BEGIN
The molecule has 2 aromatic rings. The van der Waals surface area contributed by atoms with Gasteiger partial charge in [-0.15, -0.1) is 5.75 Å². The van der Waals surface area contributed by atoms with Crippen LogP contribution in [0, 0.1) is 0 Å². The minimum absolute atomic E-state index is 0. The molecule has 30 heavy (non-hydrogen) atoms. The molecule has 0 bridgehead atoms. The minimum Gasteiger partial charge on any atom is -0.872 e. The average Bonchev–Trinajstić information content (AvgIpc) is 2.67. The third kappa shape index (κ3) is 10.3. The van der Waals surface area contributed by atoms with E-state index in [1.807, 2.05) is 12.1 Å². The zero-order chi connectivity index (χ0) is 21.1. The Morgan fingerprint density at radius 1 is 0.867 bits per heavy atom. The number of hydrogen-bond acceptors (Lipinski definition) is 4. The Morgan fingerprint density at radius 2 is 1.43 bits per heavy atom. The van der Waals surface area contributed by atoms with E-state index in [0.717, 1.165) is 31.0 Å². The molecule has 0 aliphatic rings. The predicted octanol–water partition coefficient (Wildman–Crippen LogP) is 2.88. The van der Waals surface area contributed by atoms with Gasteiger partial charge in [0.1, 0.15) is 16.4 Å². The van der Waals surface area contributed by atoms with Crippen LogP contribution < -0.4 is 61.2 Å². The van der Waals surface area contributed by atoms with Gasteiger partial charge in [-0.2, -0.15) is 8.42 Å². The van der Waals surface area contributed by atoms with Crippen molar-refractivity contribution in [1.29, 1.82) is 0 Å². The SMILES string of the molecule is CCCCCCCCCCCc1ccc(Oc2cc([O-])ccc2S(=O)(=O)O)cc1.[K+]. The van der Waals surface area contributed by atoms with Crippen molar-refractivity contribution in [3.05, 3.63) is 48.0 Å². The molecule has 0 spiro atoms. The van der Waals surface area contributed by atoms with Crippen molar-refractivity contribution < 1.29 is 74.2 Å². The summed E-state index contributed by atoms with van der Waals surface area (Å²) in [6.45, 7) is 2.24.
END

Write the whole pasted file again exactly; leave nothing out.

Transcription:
The molecule has 2 aromatic rings. The van der Waals surface area contributed by atoms with Gasteiger partial charge in [-0.15, -0.1) is 5.75 Å². The van der Waals surface area contributed by atoms with Crippen LogP contribution in [0, 0.1) is 0 Å². The minimum absolute atomic E-state index is 0. The molecule has 30 heavy (non-hydrogen) atoms. The molecule has 0 bridgehead atoms. The minimum Gasteiger partial charge on any atom is -0.872 e. The average Bonchev–Trinajstić information content (AvgIpc) is 2.67. The third kappa shape index (κ3) is 10.3. The van der Waals surface area contributed by atoms with E-state index in [1.807, 2.05) is 12.1 Å². The zero-order chi connectivity index (χ0) is 21.1. The Morgan fingerprint density at radius 1 is 0.867 bits per heavy atom. The number of hydrogen-bond acceptors (Lipinski definition) is 4. The Morgan fingerprint density at radius 2 is 1.43 bits per heavy atom. The van der Waals surface area contributed by atoms with E-state index in [0.717, 1.165) is 31.0 Å². The molecule has 0 aliphatic rings. The predicted octanol–water partition coefficient (Wildman–Crippen LogP) is 2.88. The van der Waals surface area contributed by atoms with Gasteiger partial charge in [0.1, 0.15) is 16.4 Å². The van der Waals surface area contributed by atoms with Crippen LogP contribution < -0.4 is 61.2 Å². The van der Waals surface area contributed by atoms with Gasteiger partial charge in [-0.2, -0.15) is 8.42 Å². The van der Waals surface area contributed by atoms with Crippen molar-refractivity contribution in [1.29, 1.82) is 0 Å². The SMILES string of the molecule is CCCCCCCCCCCc1ccc(Oc2cc([O-])ccc2S(=O)(=O)O)cc1.[K+]. The van der Waals surface area contributed by atoms with Crippen molar-refractivity contribution in [3.05, 3.63) is 48.0 Å². The molecule has 0 spiro atoms. The van der Waals surface area contributed by atoms with Crippen molar-refractivity contribution < 1.29 is 74.2 Å². The summed E-state index contributed by atoms with van der Waals surface area (Å²) in [6.45, 7) is 2.24.